it responded to the amended complaint with a motion to dismiss, and is, therefore, untimely. [DE-
Generally, a motion to strike a complaint would be treated as a dispositive motion, in which case a magistrate
judge can only make a recommendation for disposition to the district court. See 28 U.S.C. § 636(b)(l)(B); Local Civil
Rule 72.3(c). However, here Defendants state that "[f]ailure to comply with Rule 5.2 is a ground to strike plaintiffs
filings and require rejiling of documents in conformity with the Rule." Defs.' Mem. [DE-31] at 2 (emphasis added)
(citations omitted). Thus, where the relief sought by Defendants is not case dispositive, this is construed as a "pretrial
matter" within a magistrate judge's authority to "hear and determine." 28 U.S.C. § 636(b)(l)(A).
23, -30]. Finally, although Defendants assert Rule 12(t) as one of the grounds for their motion, they
provide no argument as to its application in their memorandum in support. The court, accordingly,
declines to apply Rule 12(t) to strike the documents. Notwithstanding, the court finds that the use
of the names of Plaintiffs' minor children violates Rule 5.2 and that the appropriate remedy is for
the offending documents to be sealed by the clerk and for the amended complaint and response to
be refiled by the Plaintiffs utilizing only the minor's initials.
The complaint [DE-l], amended complaint [DE-8], and response to Defendants' motion to
dismiss [DE-29] and its attached exhibits [DE-29-1, -29-2] all contain the names ofPlaintiffs' minor
children. Rule 5.2 provides, among other things, privacy protection to minors by requiring the use
of a minor's initials rather than his or her full name in court filings. Plaintiffs correctly point out that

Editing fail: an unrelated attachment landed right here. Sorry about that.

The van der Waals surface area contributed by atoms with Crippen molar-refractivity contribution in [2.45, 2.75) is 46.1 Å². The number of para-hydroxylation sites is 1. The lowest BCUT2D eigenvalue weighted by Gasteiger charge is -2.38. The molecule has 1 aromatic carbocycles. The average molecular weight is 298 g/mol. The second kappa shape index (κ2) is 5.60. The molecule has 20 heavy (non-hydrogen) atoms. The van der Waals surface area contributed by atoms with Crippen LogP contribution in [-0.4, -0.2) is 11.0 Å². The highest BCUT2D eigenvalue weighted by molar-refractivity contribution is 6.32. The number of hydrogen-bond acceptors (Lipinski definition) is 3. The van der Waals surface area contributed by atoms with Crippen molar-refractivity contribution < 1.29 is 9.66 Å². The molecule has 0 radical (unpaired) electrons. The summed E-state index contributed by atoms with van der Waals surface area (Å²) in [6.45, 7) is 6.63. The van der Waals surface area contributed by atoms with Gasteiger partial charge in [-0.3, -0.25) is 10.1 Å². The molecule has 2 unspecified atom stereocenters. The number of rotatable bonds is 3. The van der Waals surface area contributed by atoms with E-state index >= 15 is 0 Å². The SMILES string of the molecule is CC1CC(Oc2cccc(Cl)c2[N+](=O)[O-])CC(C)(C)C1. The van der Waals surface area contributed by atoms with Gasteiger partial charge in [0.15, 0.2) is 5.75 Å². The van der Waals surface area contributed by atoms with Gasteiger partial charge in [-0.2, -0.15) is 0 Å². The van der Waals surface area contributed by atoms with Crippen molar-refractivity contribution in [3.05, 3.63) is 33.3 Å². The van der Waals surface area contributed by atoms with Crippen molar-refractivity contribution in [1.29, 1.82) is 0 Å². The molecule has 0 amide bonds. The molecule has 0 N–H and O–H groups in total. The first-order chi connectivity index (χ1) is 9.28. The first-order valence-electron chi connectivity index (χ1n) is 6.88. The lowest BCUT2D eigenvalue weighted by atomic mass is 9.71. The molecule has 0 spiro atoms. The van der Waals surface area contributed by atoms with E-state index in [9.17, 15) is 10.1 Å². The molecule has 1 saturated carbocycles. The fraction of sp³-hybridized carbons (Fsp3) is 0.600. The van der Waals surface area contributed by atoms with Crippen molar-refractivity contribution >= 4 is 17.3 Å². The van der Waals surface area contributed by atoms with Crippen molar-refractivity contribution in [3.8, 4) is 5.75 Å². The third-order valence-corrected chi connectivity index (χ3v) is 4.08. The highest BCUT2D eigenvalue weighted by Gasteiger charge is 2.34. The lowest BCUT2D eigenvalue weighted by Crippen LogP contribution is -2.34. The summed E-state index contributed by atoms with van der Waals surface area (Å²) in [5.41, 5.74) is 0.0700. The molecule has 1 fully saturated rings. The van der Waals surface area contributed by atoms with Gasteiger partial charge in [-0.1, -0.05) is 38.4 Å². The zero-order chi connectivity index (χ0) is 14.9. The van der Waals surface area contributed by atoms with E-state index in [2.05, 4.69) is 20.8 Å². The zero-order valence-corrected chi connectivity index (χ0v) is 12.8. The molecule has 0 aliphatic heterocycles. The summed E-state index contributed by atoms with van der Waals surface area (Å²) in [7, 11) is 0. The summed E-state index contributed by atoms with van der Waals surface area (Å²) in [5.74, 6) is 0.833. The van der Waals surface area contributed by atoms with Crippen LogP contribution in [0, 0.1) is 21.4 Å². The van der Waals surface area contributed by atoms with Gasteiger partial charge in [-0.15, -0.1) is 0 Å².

subsection (h) of Rule 5.2 provides that the protection may be waived "as to the person's own
information by filing it without redaction and not under seal." However, it is significant that the
minors at issue here are not parties to this action, heightening their privacy interests and diminishing
the weight ofPlaintiffs' waiver argument. Courts applying Rule 5.2(h) waiver have largely done so
in cases where the actions were filed on behalf of minors, presumably by a "representative" with
authority pursuant to Rule 17(c), which is absent here. See, e.g., Estate of McDonnell ex ref.
McDonnell v. Bressingham, No. 11-CV-4221(WFK)(GRB), 2014 WL 5427975, at *1 (E.D.N.Y.
Oct. 23, 2014) (unpublished); Musick v. Dorel Juvenile Grp., Inc., 818 F. Supp. 2d 960, 961 n.l
(W.D. Va. 2011); Fitzpatrickv. City ofFort Wayne, 259 F.R.D. 357,362 n.3 (N.D. Ind. 2009). The
court is not persuaded by Plaintiffs' concern that the use of the minor's initials will be too confusing.
Although two of the minors have the same first initial, they could be differentiated in other ways,
such as by utilizing their first, middle, and last initials as Defendants did in their filings.
Finally, in a footnote to their response to Defendant's motion to dismiss, Plaintiffs assert that
the juvenile petition and custody order in the state court proceeding were publicly filed. 2 [DE-29]
at 3 n.2. However, Defendants dispute this assertion, [DE-31] at 3, and Plaintiffs do not raise it
again in their response to the motion to strike. This court has recognized that, pursuant to North
Carolina law 'juvenile court records are generally confidential and withheld from public
inspection[.]" United States v. Beckton, No. 7:11-CR-61-BR, 2012 WL 1564522, at *2 (E.D.N.C.
May 2, 2012) (unpublished); see also Brunson v. NC. Dep 't ofSoc. Servs., No. 5:09-CT-03063-FL,